Adobe (NAS: ADBE) says Apple's (NAS: AAPL) new Mac operating system, Lion, needs to be tamed. In a post entitled -- no joke -- "Lion Tamers," Senior Product Manager Jody Rodgers posted two pages of "known issues" with the OS relating to compatibility with Java and Adobe products.
So, what, Lion is a bad kitty? Meow! Someone get Mr. Rodgers a saucer of milk. Or maybe a warm blanket and some tea, because it sounds to me like he's sick of getting kicked around by critics of Adobe's own security-challenged software.
I know, I'm mocking. Call it keeping with the spirit of Rodgers' post. "You are seeking the cold hard facts while a percentage of your users are barging down the door to upgrade due to justifiable work reasoning such as 'shininess' and 'Ars [Technica] said I should'," he wrote.
Well played. And yet while tongue-in-cheek assessments of serious upgrades will undoubtedly make for a good chuckle here and there, the truth remains that Adobe attracts hackers the way porch lights attract moths.
I know -- corporate upgrades are never easy. Microsoft (NAS: MSFT) spent years weaning customers from Windows XP to newer versions. Oracle (NAS: ORCL) takes in billions in annual maintenance revenue, largely on the promise of keeping database implementations fresh and hassle-free.
But is Lion really so different or buggy as to merit Rodgers' snarkiness? I'm not buying it. Lion is working well for me so far -- and I'm using Flash as much as anyone else. I'm also using Chrome and Spotify, which Rodgers called out as a potential sore point for upgraders. If anything, I find the new Mac OS to be a welcome upgrade for its productivity-boosting changes. Do you agree? Use the comments box below to weigh in.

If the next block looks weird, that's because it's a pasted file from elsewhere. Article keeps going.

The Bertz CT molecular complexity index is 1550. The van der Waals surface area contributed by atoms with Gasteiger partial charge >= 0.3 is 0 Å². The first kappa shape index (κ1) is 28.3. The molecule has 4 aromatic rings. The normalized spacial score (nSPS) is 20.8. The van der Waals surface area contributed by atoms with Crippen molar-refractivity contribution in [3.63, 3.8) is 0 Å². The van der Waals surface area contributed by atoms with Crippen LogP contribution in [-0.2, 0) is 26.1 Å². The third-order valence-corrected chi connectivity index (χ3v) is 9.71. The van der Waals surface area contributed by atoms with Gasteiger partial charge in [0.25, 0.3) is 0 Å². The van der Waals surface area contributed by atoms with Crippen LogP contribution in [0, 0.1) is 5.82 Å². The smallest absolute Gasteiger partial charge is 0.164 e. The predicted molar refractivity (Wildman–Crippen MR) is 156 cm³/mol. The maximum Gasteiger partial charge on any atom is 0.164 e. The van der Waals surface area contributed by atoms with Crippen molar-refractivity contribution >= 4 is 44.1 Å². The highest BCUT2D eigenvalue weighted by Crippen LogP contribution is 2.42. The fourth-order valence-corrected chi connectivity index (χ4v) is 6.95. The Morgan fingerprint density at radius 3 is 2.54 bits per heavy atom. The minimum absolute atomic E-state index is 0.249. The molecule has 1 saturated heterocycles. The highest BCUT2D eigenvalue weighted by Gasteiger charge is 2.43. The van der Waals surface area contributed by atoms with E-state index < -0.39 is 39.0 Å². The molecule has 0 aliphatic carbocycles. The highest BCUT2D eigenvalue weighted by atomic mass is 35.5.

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At the time thisarticle was published Fool contributorTim Beyersis a member of theMotley Fool Rule Breakersstock-picking team. He owned shares of Apple and Oracle at the time of publication. Check out Tim'sportfolio holdingsandFoolish writings, or connect with him onGoogle+or Twitter, where he goes by@milehighfool. You can also get his insightsdelivered directly to your RSS reader.The Motley Fool owns shares of Apple, Microsoft, and Oracle.Motley Fool newsletter serviceshave recommended buying shares of Apple, Microsoft, and Adobe Systems.Motley Fool newsletter serviceshave recommended creating a diagonal call position in Adobe Systems, as well as a bull call spread position in Apple.Motley Fool newsletter serviceshave recommended creating a position in Microsoft. Try any of our Foolish newsletter servicesfree for 30 days. We Fools may not all hold the same opinions, but we all believe thatconsidering a diverse range of insightsmakes us better investors. As you may have noticed, The Motley Fool has an outstandingdisclosure policy.
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